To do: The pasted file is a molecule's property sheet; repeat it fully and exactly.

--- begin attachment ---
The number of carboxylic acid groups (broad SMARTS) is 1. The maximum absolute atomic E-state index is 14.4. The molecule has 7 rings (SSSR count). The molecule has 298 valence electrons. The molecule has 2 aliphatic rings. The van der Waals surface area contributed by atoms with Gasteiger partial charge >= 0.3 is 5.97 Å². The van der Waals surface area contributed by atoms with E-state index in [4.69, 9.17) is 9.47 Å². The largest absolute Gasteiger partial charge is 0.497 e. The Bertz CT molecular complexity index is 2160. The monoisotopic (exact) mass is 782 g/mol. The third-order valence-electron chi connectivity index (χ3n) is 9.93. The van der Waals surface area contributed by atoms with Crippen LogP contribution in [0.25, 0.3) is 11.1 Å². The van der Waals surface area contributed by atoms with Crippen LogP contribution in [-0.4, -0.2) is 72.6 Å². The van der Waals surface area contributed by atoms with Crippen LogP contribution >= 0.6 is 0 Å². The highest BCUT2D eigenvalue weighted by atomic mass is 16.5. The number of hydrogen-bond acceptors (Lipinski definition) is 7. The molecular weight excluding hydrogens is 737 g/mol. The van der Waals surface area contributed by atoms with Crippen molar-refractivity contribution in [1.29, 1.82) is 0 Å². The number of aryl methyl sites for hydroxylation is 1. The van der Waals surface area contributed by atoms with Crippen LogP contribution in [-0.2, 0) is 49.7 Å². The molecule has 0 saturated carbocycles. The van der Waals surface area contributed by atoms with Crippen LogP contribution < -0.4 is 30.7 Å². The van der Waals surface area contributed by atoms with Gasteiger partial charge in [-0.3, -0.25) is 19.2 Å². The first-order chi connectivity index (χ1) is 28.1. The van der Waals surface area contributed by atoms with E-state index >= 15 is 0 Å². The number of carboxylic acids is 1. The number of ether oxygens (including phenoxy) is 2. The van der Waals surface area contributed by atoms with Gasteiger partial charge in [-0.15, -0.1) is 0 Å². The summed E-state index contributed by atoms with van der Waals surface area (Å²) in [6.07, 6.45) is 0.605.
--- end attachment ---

The number of carboxylic acid groups (broad SMARTS) is 1. The maximum absolute atomic E-state index is 14.4. The molecule has 7 rings (SSSR count). The molecule has 298 valence electrons. The molecule has 2 aliphatic rings. The van der Waals surface area contributed by atoms with Gasteiger partial charge >= 0.3 is 5.97 Å². The van der Waals surface area contributed by atoms with E-state index in [4.69, 9.17) is 9.47 Å². The largest absolute Gasteiger partial charge is 0.497 e. The Bertz CT molecular complexity index is 2160. The monoisotopic (exact) mass is 782 g/mol. The third-order valence-electron chi connectivity index (χ3n) is 9.93. The van der Waals surface area contributed by atoms with Crippen LogP contribution in [0.25, 0.3) is 11.1 Å². The van der Waals surface area contributed by atoms with Crippen LogP contribution in [-0.4, -0.2) is 72.6 Å². The van der Waals surface area contributed by atoms with Crippen LogP contribution >= 0.6 is 0 Å². The highest BCUT2D eigenvalue weighted by atomic mass is 16.5. The number of hydrogen-bond acceptors (Lipinski definition) is 7. The molecular weight excluding hydrogens is 737 g/mol. The van der Waals surface area contributed by atoms with Crippen molar-refractivity contribution in [1.29, 1.82) is 0 Å². The number of aryl methyl sites for hydroxylation is 1. The van der Waals surface area contributed by atoms with Crippen LogP contribution in [-0.2, 0) is 49.7 Å². The molecule has 0 saturated carbocycles. The van der Waals surface area contributed by atoms with Crippen LogP contribution < -0.4 is 30.7 Å². The van der Waals surface area contributed by atoms with Gasteiger partial charge in [-0.3, -0.25) is 19.2 Å². The first-order chi connectivity index (χ1) is 28.1. The van der Waals surface area contributed by atoms with E-state index >= 15 is 0 Å². The number of carboxylic acids is 1. The number of ether oxygens (including phenoxy) is 2. The van der Waals surface area contributed by atoms with Gasteiger partial charge in [-0.15, -0.1) is 0 Å². The summed E-state index contributed by atoms with van der Waals surface area (Å²) in [6.07, 6.45) is 0.605.